From "the doctor is in" to "the doctor is online," technology is changing approaches to healthcare in and out of the hospital.
The pace of technology-driven change is accelerating for enterprises all around the world. While the idea of artificial intelligence (AI) has been around for nearly 70 years, it wasn’t until 2017 that we found 72 percent of business leaders believed AI to be a competitive advantage in the future (if not already), according to a recent PwC AI survey. In response, it’s critical for companies to iteratively shift paradigms from legacy approaches to better compete in the age of digital transformation.
Evolving software algorithms, capable of performing tasks typically requiring human intelligence, are fueling a wave of advancements in visual perception, speech recognition, decision-making, language translation, robotics and autonomous vehicle capability. Though AI is the catchphrase for numerous subfields, machine learning and deep learning are garnering the most attention as they teach themselves to learn, reason, plan and ultimately become more intelligent when exposed to bigger, more refined data sets and a standard predictive analytics model.
Surprisingly, many enterprise leaders in the PwC AI survey did not perceive artificial intelligence in business to be as disruptive as IoT, despite its integral role in IoT. Fundamentally, well-managed data (from new and legacy sources) combined with AI is poised to drive product innovation, content creation and new engagement models that will define customer engagement disruptive to industries and profit margins in the future.
Intelligence Requires Data
Traditionally, there have been multiple versions of data warehouses with multiple structures within larger enterprises. Ownership of data sets has been vague, governance is formidable and senior leadership can only sporadically rely upon data for decision-making support.
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Being competitive requires enterprises that incorporate newer technologies, approaches and skills to mature into more proactive, predictive and prescriptive states. Talent examples include data scientists and experts in big data analytics who can incorporate artificial intelligence, predictive learning models, machine learning and deep learning techniques. The common denominator to getting artificial intelligence in business correct is accessing and mastering the right data.
As the availability and appetite for data continues to grow, the expectations of better insights soar. Hence, the corporate world is witnessing the emergence of a new role in the C-suite, the chief data officer (CDO). The CDO is often charged not only with enterprise-wide governance but also the utilization of information as an asset. This emerging leader now owns the data strategy and is responsible for harnessing data, managing the risk and ultimately creating new revenue-generating opportunities.
Paramount to this success is establishing a robust data architecture that accommodates IoT, big data and evolving regulatory requirements to support a wide range of future business initiatives. Many leaders look to centralize emerging resources, such as AI, where talent is scarce and competition is intense, to reporting functions to make them available to all business units in a self-service mode that will accelerate progress on growth initiatives across the enterprise.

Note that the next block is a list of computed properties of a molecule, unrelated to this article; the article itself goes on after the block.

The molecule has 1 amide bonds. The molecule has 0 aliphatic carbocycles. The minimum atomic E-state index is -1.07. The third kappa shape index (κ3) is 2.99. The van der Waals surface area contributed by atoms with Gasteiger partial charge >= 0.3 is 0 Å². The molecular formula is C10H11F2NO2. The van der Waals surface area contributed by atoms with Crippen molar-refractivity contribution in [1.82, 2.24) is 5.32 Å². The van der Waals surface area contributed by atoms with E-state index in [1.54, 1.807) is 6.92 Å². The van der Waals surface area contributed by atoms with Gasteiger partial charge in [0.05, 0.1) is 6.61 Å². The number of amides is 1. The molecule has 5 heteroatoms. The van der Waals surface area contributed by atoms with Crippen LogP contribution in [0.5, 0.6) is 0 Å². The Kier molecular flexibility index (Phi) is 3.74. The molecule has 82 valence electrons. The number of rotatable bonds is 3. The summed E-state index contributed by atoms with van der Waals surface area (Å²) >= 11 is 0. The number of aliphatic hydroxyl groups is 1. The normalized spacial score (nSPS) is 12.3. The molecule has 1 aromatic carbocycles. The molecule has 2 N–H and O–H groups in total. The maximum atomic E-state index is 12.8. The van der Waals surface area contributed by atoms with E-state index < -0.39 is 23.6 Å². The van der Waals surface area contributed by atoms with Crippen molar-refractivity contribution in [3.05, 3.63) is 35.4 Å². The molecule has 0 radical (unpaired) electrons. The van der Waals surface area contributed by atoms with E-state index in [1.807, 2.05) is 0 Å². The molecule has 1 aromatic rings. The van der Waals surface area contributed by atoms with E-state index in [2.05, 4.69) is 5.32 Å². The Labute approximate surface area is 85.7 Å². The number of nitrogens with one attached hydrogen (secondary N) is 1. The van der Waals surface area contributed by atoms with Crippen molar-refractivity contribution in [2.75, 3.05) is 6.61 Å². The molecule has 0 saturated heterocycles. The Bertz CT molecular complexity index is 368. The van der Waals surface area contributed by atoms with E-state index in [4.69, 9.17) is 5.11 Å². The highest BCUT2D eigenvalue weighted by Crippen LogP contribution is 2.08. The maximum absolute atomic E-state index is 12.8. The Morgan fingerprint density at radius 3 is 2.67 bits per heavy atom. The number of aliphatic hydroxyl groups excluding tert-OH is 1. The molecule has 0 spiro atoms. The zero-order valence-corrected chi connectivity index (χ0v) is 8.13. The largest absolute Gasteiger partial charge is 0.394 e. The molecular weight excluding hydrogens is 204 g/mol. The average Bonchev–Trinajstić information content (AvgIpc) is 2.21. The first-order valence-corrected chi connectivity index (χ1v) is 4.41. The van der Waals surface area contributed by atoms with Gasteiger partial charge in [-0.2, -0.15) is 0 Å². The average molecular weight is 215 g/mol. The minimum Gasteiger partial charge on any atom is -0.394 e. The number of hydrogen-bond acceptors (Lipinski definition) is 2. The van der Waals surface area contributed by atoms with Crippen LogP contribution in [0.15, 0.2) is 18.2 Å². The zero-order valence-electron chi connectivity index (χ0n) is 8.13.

Data Needs a Strategy
As all aspects of information management are evolving, new and old technologies will have to coexist for the foreseeable future. Well-managed data is no easy task, and in these mixed and emerging environments, the equation could get more complicated. It’s a good idea to re-examine the basics by starting with three simple steps. Kick-starting or refreshing even the most well-planned data strategy can help provide impactful course corrections. Getting started can include the following three steps:
1) Focus on (and establish) data governance. Given the nature of today’s regulatory challenges, most firms start with governance to establish guidelines that safeguard from costly missteps. Additionally, an applicable governance plan brings structure and holds the enterprise accountable to build data as an asset.
2) Evaluate data architecture and technology. By defining enterprise-wide technology standards and developing tools that can be reused, enterprises can reduce costs by promoting better planning and consistency around technology changes. Standard data protocols also reinforce governance by classifying products, customers and other areas uniformly and providing rules for where it is stored and how it travels through systems.
3) Develop or extend analytics capability by leveraging existing capabilities. The mandate must include a fresh look at business objectives and a plan to make better use of analytics to achieve those goals. For example, many use analytics and a predictive analytics model to forecast sales based on product and market data to achieve ROI. Others may decide to expand their use of analytics to analyze customer spending habits and adapt product features to certain customer segments to improve retention.
Data Fuels Artificial Intelligence in Business
As with any process, however, enterprises should tailor these steps around streamlining data infrastructure, so they are prepared for emerging AI technologies. While AI might seem too far out there for some, and data too basic for others, these combined elements are now fundamental to how we engage customers and measure the performance of our products and services.
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